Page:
Seaborg remembered Johnson’s dedication to the goal of equal opportunity for all Americans. In this respect, Johnson had ordered him to identify a woman and an African American for appointment to the AEC. This resulted in the appointments of Samuel Nabrit (president of Texas Southern University) and later Mary Bunting (president of Radcliffe College) to the commission.
When Richard Nixon took office, Seaborg was one of only a few incumbents asked to stay. Seaborg and Nixon first met when both were chosen as the U.S. Junior Chamber of Commerce’s “Ten Outstanding Young Men of 1947.” At the time, Nixon was a congressman and suggested to Seaborg that they should remain in touch and “stick together.” During Seaborg’s first meeting with Nixon in the White House, he reminded him of the photograph they’d taken 20 years earlier and asked the president if he would autograph it, which Nixon gladly did.
Seaborg soon discovered that Nixon operated quite differently from his predecessors. Rather than reporting directly to the president, Seaborg reported to Nixon through a series of intermediaries. He rarely attended Cabinet meetings and soon found himself bypassed completely in all matters related to arms control. Nixon was blunt with Seaborg, stating that he should confine his advice to scientific matters only.
When Seaborg’s commitment to the AEC ended in 1971, he returned to Berkeley but still served as an informal scientific advisor to U.S. presidents and government bodies for the next three decades. That included Gerald Ford, whom Seaborg first met in the 1960s when Ford was still a member of Congress from Michigan. On one memorable occasion in 1965, the two men snuck away from a formal dinner to watch the NCAA basketball championship game between Seaborg’s alma mater, UCLA, and Ford’s, the University of Michigan. They were joined by Michigan Governor George Romney (father of Mitt), who lamented with Ford over Michigan’s 91–80 loss.
Jimmy Carter’s early career as a nuclear engineer in the Navy brought him in contact with Seaborg, and the two kept in touch when the former became president in 1977. Seaborg advised Carter on the development of nuclear power and arms control, but soon found that Carter was not an advocate for civilian nuclear power, which limited Seaborg’s influence within his administration.
As with many of the others, Seaborg knew Ronald Reagan prior to his being elected to the White House. During Reagan’s administration, Seaborg participated in the National Commission on Excellence in Education. In a 1983 report titled “A Nation at Risk,” Seaborg notably contributed the passage, “If an unfriendly foreign power had attempted to impose on America the mediocre educational performance that exists today, we might have viewed it as an act of war.”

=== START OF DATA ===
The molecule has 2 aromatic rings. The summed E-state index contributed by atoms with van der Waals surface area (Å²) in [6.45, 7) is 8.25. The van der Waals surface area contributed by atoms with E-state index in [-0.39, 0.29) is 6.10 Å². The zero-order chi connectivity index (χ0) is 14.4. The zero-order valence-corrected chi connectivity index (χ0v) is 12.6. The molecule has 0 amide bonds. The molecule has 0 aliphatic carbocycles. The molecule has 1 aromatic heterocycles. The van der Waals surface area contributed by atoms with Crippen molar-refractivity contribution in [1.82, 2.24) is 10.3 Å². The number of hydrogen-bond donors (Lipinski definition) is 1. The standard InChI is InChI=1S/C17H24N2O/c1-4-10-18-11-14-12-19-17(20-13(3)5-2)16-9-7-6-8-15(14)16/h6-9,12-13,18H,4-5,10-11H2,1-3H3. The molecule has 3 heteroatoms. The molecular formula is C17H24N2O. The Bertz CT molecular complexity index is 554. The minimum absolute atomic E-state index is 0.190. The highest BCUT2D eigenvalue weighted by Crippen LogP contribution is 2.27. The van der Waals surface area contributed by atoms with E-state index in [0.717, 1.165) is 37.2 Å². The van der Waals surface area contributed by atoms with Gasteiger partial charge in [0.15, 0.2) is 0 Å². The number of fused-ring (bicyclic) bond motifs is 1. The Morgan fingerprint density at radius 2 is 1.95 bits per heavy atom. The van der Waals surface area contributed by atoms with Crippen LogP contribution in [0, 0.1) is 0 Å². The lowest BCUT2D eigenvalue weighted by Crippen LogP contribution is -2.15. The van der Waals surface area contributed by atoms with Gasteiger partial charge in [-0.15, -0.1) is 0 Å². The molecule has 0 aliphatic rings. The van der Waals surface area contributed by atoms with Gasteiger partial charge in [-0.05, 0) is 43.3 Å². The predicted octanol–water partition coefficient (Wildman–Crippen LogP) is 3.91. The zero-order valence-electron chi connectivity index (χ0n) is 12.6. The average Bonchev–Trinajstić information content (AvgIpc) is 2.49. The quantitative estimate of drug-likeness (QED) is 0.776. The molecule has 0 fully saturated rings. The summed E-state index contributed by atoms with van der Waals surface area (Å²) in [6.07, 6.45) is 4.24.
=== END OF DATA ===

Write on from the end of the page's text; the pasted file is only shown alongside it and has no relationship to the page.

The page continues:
In 1989 President George Bush called Seaborg when he needed a scientific briefing on some astounding news. Researchers at the University of Utah announced they had developed cold fusion, and with it, a cheap, unlimited source of clean energy. Economic prosperity and an end to world tensions over oil supplies was presumably in reach. Unfortunately for the president, Seaborg was quick to temper Bush’s expectations. Seaborg expressed doubt that the phenomena was real, noting, “scientists are as skeptical as economists of getting something for nothing.” Controversy in the chemistry world ensued, but Seaborg, of course, proved correct.
As Seaborg’s influence on national policies waned, he spent more and more time as a researcher and educator. Indeed, his visits to the Clinton White House were almost entirely related to issues of science education. Seaborg fondly recalled his days working with various administrations in the White House. Reflecting on his service to multiple presidents, he stated, “I consider myself privileged to have had the opportunity to become acquainted with these men, who have so much shaped history—most of whom I am pleased to say I also like as individuals.” His service to science and the nation ended with his death in 1999.
If you are interested in Seaborg’s story, you can make an appointment to use the Records of the Lawrence Berkeley National Laboratory – Nuclear Division or check out our digitized material on Seaborg.
Patrick H. Shea is the chief curator of archives and manuscripts at the Science History Institute.